Are you talking about the aluminum tube or the threaded rod?

Going to assume the tube.

It appears the aluminum tube is for fake sleeve bearings. Which means you could probably use any metal for testing at very least, and actually i'd think most metals would work better than aluminum for it (i.e. browse the brass/copper pipe section of a hardware store). The size you need needs to fit between the hole wall and the size of the screw you're using. You could always switch to smaller screws too.

(Disclaimer, i've only had a friend recommend me this site for things before, and cannot assist you in selection of specific item numbers) This site has a selection of aluminum tube in imperial sizes, http://www.mcmaster.com/#standard-aluminum-hollow-tubing/=yjaxw3 might be one option, http://www.mcmaster.com/#spacers/=yjaz82 another from the same place.

Alternatively, this weekend I started on an idea for this that would require much less hardware to be purchased (basically just the threaded rod and screws and a larger number of skate bearings). I'm hoping to post that this week or next, feel free to bother me about it though.

Yup, I eventually just went with some copper refrigerator tube, which I cut with a dremel. I bought like 20 feet so I have plenty to replace it with should that need arise.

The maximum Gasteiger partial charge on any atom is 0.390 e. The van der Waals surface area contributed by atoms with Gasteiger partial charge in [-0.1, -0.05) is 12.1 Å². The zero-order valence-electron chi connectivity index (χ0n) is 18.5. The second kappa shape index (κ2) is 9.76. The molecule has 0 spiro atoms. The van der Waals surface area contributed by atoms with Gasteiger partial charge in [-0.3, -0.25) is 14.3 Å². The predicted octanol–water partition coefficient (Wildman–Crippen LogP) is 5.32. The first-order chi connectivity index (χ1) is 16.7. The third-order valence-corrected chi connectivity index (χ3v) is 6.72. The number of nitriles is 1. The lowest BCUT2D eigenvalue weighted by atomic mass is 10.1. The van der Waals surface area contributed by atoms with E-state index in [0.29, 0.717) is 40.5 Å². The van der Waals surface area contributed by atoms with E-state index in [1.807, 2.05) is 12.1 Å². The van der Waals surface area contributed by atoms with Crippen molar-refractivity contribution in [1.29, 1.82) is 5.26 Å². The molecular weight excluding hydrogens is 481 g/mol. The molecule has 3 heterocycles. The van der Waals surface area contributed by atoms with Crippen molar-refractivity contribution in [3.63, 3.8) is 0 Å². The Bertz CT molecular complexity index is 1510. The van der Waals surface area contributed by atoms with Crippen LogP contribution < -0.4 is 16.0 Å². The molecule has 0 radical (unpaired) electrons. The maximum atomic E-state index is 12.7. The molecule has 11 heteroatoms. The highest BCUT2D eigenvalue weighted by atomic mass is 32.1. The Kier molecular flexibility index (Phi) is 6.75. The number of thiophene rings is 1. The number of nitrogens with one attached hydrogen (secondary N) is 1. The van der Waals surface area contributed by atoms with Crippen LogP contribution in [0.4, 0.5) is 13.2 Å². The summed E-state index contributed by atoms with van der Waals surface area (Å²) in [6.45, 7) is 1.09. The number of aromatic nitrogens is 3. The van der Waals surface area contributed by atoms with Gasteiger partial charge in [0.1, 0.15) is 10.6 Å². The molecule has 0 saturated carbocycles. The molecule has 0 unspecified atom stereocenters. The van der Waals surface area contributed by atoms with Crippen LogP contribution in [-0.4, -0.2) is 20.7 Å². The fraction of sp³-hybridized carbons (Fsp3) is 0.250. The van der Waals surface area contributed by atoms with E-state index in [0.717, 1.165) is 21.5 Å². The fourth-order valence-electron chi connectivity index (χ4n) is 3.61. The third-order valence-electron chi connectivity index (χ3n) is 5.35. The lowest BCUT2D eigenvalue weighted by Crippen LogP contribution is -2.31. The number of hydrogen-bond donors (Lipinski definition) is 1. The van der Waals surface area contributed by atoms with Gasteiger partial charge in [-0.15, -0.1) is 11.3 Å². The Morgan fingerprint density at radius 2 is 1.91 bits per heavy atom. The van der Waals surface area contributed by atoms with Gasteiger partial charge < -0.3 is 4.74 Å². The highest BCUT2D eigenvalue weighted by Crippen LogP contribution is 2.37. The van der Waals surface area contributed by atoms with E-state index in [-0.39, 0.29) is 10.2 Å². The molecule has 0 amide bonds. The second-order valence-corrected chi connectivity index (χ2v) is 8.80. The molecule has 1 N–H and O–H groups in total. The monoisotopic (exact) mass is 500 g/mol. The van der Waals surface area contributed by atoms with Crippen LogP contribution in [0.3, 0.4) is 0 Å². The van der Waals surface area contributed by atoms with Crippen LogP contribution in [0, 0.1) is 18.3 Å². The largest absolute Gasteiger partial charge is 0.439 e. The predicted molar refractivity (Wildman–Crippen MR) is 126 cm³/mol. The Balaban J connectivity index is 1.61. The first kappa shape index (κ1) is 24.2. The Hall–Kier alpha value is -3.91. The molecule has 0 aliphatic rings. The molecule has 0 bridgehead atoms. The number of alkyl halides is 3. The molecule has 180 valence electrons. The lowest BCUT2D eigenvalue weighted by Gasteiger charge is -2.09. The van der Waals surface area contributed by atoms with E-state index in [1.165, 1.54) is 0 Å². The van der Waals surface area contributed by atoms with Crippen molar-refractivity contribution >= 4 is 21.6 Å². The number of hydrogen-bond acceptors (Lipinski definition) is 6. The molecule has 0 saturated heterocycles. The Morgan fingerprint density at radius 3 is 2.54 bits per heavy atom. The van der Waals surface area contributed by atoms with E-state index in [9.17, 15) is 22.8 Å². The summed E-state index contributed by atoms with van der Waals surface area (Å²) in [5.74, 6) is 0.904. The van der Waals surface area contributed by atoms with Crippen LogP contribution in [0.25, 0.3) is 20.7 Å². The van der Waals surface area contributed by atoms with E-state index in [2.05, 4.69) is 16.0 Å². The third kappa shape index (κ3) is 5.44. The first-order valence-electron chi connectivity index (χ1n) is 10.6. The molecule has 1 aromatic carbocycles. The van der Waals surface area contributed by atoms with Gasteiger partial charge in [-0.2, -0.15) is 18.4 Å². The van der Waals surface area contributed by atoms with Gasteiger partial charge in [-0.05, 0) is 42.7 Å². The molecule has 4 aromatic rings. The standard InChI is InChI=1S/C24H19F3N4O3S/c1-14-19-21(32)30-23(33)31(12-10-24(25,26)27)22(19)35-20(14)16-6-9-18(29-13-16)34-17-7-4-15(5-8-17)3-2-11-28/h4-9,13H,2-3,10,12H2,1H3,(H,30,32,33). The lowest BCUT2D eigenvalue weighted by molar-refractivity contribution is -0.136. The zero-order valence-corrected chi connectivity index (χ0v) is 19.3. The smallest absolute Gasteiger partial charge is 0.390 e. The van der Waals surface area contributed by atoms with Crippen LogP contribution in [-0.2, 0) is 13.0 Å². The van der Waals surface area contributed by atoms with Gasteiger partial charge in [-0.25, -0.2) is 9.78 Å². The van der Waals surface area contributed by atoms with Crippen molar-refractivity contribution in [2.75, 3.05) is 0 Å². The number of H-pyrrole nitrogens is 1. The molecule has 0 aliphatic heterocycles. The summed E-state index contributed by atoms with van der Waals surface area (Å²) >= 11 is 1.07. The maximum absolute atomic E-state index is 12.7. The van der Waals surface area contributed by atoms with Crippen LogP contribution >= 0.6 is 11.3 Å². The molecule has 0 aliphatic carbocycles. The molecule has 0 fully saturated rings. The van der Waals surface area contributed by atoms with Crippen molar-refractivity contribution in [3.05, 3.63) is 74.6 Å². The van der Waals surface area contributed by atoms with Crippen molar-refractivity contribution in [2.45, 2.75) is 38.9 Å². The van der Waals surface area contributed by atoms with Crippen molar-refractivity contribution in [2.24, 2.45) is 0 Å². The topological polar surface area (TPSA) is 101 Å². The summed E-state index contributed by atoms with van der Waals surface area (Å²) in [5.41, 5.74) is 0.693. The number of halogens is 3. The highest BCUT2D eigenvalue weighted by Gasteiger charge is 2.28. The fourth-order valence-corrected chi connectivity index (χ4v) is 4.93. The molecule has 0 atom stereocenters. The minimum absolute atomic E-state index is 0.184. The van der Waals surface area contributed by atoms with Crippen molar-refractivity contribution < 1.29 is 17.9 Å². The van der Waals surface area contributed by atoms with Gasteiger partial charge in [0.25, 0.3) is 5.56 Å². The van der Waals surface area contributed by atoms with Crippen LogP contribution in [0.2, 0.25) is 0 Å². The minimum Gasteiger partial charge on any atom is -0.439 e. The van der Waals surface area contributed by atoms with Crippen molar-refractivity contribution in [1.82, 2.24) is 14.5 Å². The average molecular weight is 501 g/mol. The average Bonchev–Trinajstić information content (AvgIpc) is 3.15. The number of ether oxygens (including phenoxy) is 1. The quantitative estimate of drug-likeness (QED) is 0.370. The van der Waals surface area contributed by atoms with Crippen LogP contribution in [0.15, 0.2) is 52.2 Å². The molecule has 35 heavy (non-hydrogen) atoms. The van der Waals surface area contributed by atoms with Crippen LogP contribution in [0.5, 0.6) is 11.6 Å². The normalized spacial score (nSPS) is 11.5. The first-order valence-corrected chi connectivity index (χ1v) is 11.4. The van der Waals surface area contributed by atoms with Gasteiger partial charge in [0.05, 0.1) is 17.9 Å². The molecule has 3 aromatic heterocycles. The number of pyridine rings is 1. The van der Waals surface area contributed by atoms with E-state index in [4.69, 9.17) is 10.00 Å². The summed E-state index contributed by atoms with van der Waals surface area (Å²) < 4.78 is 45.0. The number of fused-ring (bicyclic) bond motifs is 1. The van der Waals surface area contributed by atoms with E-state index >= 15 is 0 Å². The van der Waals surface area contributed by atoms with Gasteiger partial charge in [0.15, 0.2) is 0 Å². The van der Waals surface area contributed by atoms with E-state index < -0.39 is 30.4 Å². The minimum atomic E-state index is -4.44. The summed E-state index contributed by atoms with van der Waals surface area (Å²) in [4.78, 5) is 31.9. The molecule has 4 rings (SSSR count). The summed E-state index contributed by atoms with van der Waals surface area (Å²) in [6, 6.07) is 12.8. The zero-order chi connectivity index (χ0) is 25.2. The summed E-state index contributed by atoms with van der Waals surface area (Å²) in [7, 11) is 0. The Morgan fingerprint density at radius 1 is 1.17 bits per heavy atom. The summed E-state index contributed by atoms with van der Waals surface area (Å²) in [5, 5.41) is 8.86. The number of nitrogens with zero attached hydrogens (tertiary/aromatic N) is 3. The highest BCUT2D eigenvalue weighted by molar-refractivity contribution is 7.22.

Thanks and nice work
Have now print it out and build it to my camera.

I just maybe have to build a longer mounting for my camera, was not so easy to make it right

Does anyone have recommendations on sourcing parts for this?


I just went to my local hardware store. They had all the parts necessary. I think most hardware/hobby stores will have them. (Although it is probably cheaper to order online, if you calculate the price per nut, however online you are forced to usually buy big boxes, which might not be a bad thing to have in house, in case you plan on doing other projects in the future)

Unfortunately selections of metric components are generally pretty limited in most US hardware stores. My local store has a better selection that most for nuts, bolts, washers, etc. but nothing for M8 rods. I just ordered a rod on eBay from a company in the UK and am waiting to hear back from another vendor on eBay about shipping the aluminum tube to the US.

Of course I do know I can just do the conversions and find the equivalents, but my local hardware store doesn't have a great selection of threaded rod in general, and definitely nothing I wouldn't have to cut myself.

Should this be printed at all in ABS? I recently got a heated bed, which helps with PLA, especially the counterweight, but would ABS yield better results on any of the parts?

I personally prefer PLA, and printed all parts in PLA. I dont think any of the parts will gain any significant structural improvement by using abs. The parts are very over designed anyways.